The cancellation of the future by the past leaves films ill-equipped to explore, let alone solve, the problems new communication technology brings

One successful break from film and television’s sea of crackle can be found in Eugene Kotlyarenko’s 2018 film Wobble Palace, in which an iPhone screen is placed directly in the frame to show the typically unseen moments in which characters use their phones. In the opening scene, we scroll through the history of a failed relationship in the form of old iMessages. Later on, we see Eugene (played by the director) desperately query strangers on Tinder — resulting in a meltdown triggered by a prospect’s slow response — and Jane (Dasha Nekrasova) take a Buzzfeed-style quiz to diagnose how “basic” she is. The combination of such familiar, current visuals with the unfamiliarity of experiencing them in a cinematic context produces a constructive kind of cognitive dissonance.

In the sense that its portrayal of everyday life is unquestionably contemporary, Wobble Palace is the opposite of hauntological. There’s no taking shelter in the more conventionally “cinematic” aesthetics from the past. The inclusion of the iPhone screen, framed in its proper proportions, breeds a depiction of messaging that likely feels truer to viewers’ own experiences. Unlike text messages that float for the world to read, what happens on Eugene and Jane’s phones remains (aesthetically) protected.

Engaging with a phone or computer screen is often a solipsistic act, in both private and public. What people do on their devices — what they read, their browsing history, what podcasts they listen to — often reveals more about their character than what they say out loud. Even texting is primarily personal: it’s not so much a straightforward exchange as an exercise in projection, in filling in the blanks to intuit what a message, or a lack of response, means. In Wobble Palace, the screen recordings give us unique access to characters’ subjectivity; we watch firsthand as anxieties from their inner lives play out on their phones. Similarly, Olivier Assayas’s 2016 film Personal Shopper explores the psychological ambiguity of texting by focusing on an iMessage conversation (depicted in close-ups of the phone’s screen) from only one person’s side. The story follows Maureen (Kristen Stewart), who receives mysterious messages from a stranger she comes to believe is the ghost of her brother. Whereas texting is most typically used on screen as a plot mechanism to deliver information to viewers, in Kotlyarenko and Assayas’s films, it’s used to evoke familiar anxieties about what we don’t know — and the places our minds take us when we’re alone with our screens.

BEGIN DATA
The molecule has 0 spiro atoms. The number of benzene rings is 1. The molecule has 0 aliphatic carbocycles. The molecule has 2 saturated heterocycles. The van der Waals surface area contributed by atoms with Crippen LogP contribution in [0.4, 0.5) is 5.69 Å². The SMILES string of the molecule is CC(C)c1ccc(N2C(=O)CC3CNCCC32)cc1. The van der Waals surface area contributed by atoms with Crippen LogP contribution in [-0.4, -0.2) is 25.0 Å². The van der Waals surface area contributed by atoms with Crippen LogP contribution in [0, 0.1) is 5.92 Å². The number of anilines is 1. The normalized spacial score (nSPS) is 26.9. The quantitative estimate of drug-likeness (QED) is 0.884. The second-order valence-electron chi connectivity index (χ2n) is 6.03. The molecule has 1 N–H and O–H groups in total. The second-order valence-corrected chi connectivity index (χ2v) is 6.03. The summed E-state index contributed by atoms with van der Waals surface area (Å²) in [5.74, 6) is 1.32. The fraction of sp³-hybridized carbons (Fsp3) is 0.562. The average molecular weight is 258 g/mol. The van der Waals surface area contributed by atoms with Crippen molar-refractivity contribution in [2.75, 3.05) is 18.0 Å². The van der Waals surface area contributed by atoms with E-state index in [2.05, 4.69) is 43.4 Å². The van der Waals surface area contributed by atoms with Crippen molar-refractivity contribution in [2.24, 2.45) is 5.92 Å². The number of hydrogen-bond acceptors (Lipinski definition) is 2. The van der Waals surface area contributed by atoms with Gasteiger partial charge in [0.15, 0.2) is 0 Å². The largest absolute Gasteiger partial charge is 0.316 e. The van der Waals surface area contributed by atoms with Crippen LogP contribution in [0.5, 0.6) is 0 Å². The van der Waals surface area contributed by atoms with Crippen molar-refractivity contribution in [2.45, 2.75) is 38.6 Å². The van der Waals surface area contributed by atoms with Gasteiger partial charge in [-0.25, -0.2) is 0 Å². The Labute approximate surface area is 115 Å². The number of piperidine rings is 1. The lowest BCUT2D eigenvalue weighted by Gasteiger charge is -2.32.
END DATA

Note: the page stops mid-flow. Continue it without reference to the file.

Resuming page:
Like frames that shape our way of seeing, films play a crucial role in shaping social discourse by helping us achieve the distance to reflect on the present. With better representation of contemporary life in film, what modernism encouraged, will come a more nuanced understanding of the psychological implications of phone use in the cultural imagination. What we do on our phone screens represents an extension of our psyches — it’s a part of character that contemporary stories can’t ignore. Some filmmakers are starting to embrace this fact, which is especially true for stories about characters coming of age today. Bo Burnham’s 2018 film Eighth Grade, for example, includes countless scenes of Elsie in isolation, scrolling through social media and filming YouTube vlogs that hardly anyone views. And in Mishka Kornai and Zach Wechter’s 2019 short Pocket, the entirety of the story is told from the perspective of a 15-year-old boy’s smartphone. It’s designed to be viewed on a phone.

Film and television will always have crackle, but stories that help us understand the present and situate its place in history are a necessary antidote. It’s an unavoidable reality that films that depict phone use tend to date themselves before they see theatrical releases. Perhaps this is a good thing. Documenting the elusive present restores some sense of historicity by giving audiences a recognizable past to remember for more than its styles.

Meghan Gilligan is a writer living in New York.